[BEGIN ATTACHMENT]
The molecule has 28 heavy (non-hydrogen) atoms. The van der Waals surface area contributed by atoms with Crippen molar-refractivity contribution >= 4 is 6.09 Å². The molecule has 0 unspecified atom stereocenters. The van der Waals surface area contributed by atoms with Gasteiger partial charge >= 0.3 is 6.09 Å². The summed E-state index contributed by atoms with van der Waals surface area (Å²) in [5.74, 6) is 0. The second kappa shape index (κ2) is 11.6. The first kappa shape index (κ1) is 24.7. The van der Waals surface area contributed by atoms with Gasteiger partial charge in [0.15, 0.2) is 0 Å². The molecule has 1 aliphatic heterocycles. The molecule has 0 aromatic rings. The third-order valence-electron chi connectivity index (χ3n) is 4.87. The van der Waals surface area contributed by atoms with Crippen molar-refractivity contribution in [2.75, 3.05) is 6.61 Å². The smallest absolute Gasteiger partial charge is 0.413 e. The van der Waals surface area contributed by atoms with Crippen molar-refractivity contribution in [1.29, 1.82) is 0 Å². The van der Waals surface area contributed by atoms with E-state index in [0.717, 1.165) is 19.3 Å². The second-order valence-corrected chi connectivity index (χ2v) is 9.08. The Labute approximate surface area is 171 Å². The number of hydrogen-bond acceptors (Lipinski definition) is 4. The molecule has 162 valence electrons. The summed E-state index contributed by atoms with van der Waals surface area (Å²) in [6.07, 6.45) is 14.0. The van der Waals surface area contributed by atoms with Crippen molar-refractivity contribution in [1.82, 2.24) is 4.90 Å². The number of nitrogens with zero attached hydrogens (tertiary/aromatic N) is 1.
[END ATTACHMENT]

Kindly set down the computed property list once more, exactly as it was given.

The molecule has 28 heavy (non-hydrogen) atoms. The van der Waals surface area contributed by atoms with Crippen molar-refractivity contribution >= 4 is 6.09 Å². The molecule has 0 unspecified atom stereocenters. The van der Waals surface area contributed by atoms with Gasteiger partial charge >= 0.3 is 6.09 Å². The summed E-state index contributed by atoms with van der Waals surface area (Å²) in [5.74, 6) is 0. The second kappa shape index (κ2) is 11.6. The first kappa shape index (κ1) is 24.7. The van der Waals surface area contributed by atoms with Gasteiger partial charge in [0.15, 0.2) is 0 Å². The molecule has 1 aliphatic heterocycles. The molecule has 0 aromatic rings. The third-order valence-electron chi connectivity index (χ3n) is 4.87. The van der Waals surface area contributed by atoms with Crippen molar-refractivity contribution in [2.75, 3.05) is 6.61 Å². The smallest absolute Gasteiger partial charge is 0.413 e. The van der Waals surface area contributed by atoms with Crippen molar-refractivity contribution in [1.29, 1.82) is 0 Å². The van der Waals surface area contributed by atoms with E-state index in [0.717, 1.165) is 19.3 Å². The second-order valence-corrected chi connectivity index (χ2v) is 9.08. The Labute approximate surface area is 171 Å². The number of hydrogen-bond acceptors (Lipinski definition) is 4. The molecule has 162 valence electrons. The summed E-state index contributed by atoms with van der Waals surface area (Å²) in [6.07, 6.45) is 14.0. The van der Waals surface area contributed by atoms with Crippen molar-refractivity contribution in [1.82, 2.24) is 4.90 Å². The number of nitrogens with zero attached hydrogens (tertiary/aromatic N) is 1.